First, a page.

I love Raycast but how do I compensate for the Raycast color desaturation? My model’s skin goes white when I use the Raycast effect. How can I bring color back into my model when I use the Raycast effect?
Modifying model texture color to
Compensate for Raycast color Desaturation
I am learning how to use the Raycast Effect.
Raycast takes your “ink and paint”-looking model and transforms it into an almost photographic image of a 3D object. I often experiment with my Crimrose model (CyberStep, Inc. )… and, when I subject her to Raycast, her already pale skin gets even lighter… she looks like a porcelain figure.
Today I experimented with the idea of modifying my model’s texture file images so as to compensate for that Raycast color desaturation… and had great success!
How do I use Raycast?
LearnMMD’s GloriaTheAnimator, GTA, for short, wrote an article to introduce us to the Raycast effect. I find that Raycast is a complicated effect with “more than one way to skin a cat”… so these are the steps I go through to invoke Raycast:
- Open MMD and create your entire animation, saving Raycast as a final step. (Raycast is “computer intensive” and your machine will hardly be able to crawl once you load Raycast. If you load it early in your project, you will go crazy waiting for your computer to do every little step. Save Raycast for last.)
- Load a Skybox model… and ignore it, for now… just let it be there, in the way.
- In the MME menu (upper right of MMD screen) Select Effect Mapping, select your model, and Set Effect by navigating to your Raycast folder and inside the Main folder, choose main.fx. Your chosen model turns black. Close the MME menu.
- Now, as an Accessory, load the ray.x included in your Raycast folder. Your computer, at least MY computer, will lock up for several minutes as it crunches the numbers for you. When it comes back to life, you will see your model is now enhanced; dark, but enhanced.
- Load the ray_controller.pmx model. Fiddle with the many morph-slider options. Build the light on the stage and model… no “tutorial” here for that… you just need to try everything and see what you like.
- From inside the Lighting folder, load the DirectionalLight.pmx model. Before you do anything else, turn up the R+, G+, and B+ morph sliders to mid range. You will see nothing on-screen… until you use the Y-Rotate bone control to swing the light around so that it shines on your model. Use the XYZ rollers to aim and position the light on your model… and now go back to those R+, G+, and B+ sliders to get the color of light you desire… go back to the Ray_Controller model adjustments to modify what you see… keep working both ends against the middle until you like what you see. Remember to go back into Camera mode to see the REAL look of your project. You will be striking a balance between the Camera view and your Ray_Controller view. Keep at it… this is the “fun”… yes?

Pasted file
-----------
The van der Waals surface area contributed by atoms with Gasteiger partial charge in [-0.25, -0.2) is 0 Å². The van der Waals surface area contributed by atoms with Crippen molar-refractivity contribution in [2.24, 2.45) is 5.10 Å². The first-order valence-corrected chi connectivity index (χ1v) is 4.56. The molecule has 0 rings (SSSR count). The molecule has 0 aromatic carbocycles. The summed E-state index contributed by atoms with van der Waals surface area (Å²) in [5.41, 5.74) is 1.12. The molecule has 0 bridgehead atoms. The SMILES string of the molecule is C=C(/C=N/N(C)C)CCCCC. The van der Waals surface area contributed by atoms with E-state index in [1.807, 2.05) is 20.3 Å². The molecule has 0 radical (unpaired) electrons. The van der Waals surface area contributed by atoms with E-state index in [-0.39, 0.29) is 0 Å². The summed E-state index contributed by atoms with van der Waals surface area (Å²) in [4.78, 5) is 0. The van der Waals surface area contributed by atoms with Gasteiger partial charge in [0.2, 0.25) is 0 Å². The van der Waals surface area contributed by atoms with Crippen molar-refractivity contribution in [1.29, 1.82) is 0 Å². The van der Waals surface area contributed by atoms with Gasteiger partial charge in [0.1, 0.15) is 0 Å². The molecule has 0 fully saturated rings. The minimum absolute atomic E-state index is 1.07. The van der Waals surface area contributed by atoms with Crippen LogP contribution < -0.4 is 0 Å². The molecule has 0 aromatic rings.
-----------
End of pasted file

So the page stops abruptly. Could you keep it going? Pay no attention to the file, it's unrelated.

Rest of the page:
- Load a second DirectionalLight.pmx model to light the OTHER side of your model… and go through all of those adjustments, again… Looking good, right?
- See the GTA tutorial for a method to hide from sight the Skybox model, the Raycast_Controller and the DirectionalLight models.
After doing all that…
My image was looking good… but, poor Crimrose, she had a deathly complexion… as I said: porcelain-like.
The more I tweaked the brightness and color of the many lights that illuminate my model and scene, the more it became clear that I didn’t want to distort ALL of my colors just to give my model tanned skin. I decided to re-color the model’s texture files to give her that tan.
Photoshop or GIMP those textures…
My Crimrose is a simple model… she has one PNG image for her entire body and another image for her face colors.
I have the original image, above, and three tests that I made as I progressed from naked-white skin to nice, realistic color and shading.
I first started with the FACE.PNG… in the First test, I simply adjusted the midtone levels (Photoshop Control-L… GIMP Tools>Color Tools>Levels)… sliding things for a darker, more saturated look. … and… That wasn’t enough!… better color, yes… but still too light.
I next adjusted the levels a little darker and shifted the color to a more tanned-skin color… tried again… and found the skin looking good… but those strong red shadow areas were, indeed, glowing red on the model! … So, for the final adjustment, I desaturated just those glowing colors without shifting the open face colors, at all. … … Perfect!
Color shifts on the body, too!
You can see that Crimrose has pale skin… and the transition into Raycast turns it white … So, in that first test, I simply adjusted levels to make it darker, and then shifted the over-all shade of the color to a more natural skin-tone. … The result in the First Test was still too pale. … So, I went overboard and REALLY darkened that body.png image… and in the Second Test, it looked great! … except that the bit of texture on her neck was glowing red… so, for the Final Test, I desaturated the color for that neck shadow. … Perfecto!
Aaahh… so nice!
Keep the Faith!
So, what do you think? Does modifying your model so as to “look good” in Raycast count as Editing your model? … Not an issue with my Crimrose… I am allowed to edit as long as I credit… but in this instance, I do not think ANY model creator would mind that I altered her model so it can look its best in my animation.
I collected all the final files together and SAVED my model in its own folder as Crimrose-Raycast.
Have fun with Raycast and MikuMikuDance!
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